During the early 1990s, state legislators and insurance regulators faced growing public concern over two health insurance problems. The first was rising insurance premiums, in part the result of increased utilization but also because a growing number of state-imposed mandates and restrictions on managed care practices threatened to price middle- and low-income consumers out of the private insurance market. The second was job lock,; the inability of people to take their health insurance with them when they changed jobs.
Each state adopted a different package of legislation and reforms. Some created high-risks pools that subsidized the premiums of people with health problems that made them uninsurable; some passed tort reform to reduce the cost of unnecessary litigation; some offered tax credits to the uninsured and unemployed.
Several states adopted regulations requiring health insurance companies to accept anyone who applied for coverage and charge everyone within each group the same rates regardless of their age, gender, lifestyle choices or health status. These regulations, called guaranteed issue and community rating respectively, were intended to force healthy people to subsidize less-healthy people, younger people to subsidize older people, and to make it easier for people without health insurance--especially those with a pre-existing medical condition--to get back into the system.
Eight States--Kentucky, Maine, Massachusetts, New Hampshire, New Jersey, New York, Vermont and Washington--imposed guaranteed issue and community rating laws on health insurance companies that sold to individuals as well as to small groups. That legislation, controversial at the time, has had a devastating impact on the health insurance marketplaces in those states.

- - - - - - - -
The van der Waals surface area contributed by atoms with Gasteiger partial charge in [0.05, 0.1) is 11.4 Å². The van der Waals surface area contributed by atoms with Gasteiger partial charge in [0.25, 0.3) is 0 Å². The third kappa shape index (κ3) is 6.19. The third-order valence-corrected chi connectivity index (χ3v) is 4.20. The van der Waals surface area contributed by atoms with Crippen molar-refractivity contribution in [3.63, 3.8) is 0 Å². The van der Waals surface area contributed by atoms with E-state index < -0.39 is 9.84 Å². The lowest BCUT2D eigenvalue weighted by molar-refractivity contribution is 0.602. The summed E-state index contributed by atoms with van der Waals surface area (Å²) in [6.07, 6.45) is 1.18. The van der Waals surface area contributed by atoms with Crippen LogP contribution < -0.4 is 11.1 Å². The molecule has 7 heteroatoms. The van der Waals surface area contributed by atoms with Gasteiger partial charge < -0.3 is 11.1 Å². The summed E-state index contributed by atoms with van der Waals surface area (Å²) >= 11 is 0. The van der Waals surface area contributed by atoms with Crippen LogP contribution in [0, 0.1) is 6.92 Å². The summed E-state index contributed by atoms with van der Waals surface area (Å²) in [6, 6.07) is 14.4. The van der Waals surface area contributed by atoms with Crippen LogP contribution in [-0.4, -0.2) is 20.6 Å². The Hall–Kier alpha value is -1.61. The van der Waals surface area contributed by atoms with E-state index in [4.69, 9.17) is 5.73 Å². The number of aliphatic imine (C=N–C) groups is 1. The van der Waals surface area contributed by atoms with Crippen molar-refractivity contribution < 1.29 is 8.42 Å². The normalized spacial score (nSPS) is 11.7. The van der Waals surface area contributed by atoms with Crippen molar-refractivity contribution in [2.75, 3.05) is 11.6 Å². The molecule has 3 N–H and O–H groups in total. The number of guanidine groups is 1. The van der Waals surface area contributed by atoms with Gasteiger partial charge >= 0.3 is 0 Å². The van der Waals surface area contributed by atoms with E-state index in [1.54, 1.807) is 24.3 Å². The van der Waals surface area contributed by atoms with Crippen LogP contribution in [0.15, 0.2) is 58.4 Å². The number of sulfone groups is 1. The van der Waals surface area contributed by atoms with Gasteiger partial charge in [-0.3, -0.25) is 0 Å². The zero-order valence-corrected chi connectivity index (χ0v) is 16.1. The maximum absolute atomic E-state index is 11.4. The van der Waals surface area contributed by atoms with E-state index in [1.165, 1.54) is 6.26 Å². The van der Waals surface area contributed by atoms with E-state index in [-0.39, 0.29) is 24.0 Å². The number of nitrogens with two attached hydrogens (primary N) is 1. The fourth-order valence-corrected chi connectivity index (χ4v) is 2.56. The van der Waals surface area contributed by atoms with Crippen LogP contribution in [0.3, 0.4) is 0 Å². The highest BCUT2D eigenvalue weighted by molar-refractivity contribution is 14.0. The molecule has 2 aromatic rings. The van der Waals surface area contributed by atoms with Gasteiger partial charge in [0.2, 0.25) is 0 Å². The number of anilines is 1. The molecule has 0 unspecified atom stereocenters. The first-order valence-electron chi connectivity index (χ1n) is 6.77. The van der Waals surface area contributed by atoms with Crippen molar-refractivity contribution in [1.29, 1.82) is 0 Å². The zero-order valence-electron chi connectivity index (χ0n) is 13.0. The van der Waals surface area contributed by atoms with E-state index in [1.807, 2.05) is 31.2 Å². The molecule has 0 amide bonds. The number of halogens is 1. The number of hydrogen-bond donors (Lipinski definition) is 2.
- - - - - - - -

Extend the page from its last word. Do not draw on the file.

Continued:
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Conrad F. Meier was a senior fellow in health care policy for The Heartland Institute and managing editor of Health Care News, Heartland's monthly newspaper on market-based health care reform. He was a feature writer for Williams and Wilkins medical journals and past Missouri state chairman of the health insurance committee of the National Association of Life Underwriters. He served as assistant in research at the Center for Advanced Social Research, University of Missouri-Columbia. Meier died unexpectedly on March 18, 2005 of injuries sustained after a stroke. He was 69 years old.
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Book Description Council for Affordable Health Insurance and The Heartland Institute, 2005. Paperback. Book Condition: New. book. Bookseller Inventory # M0963202774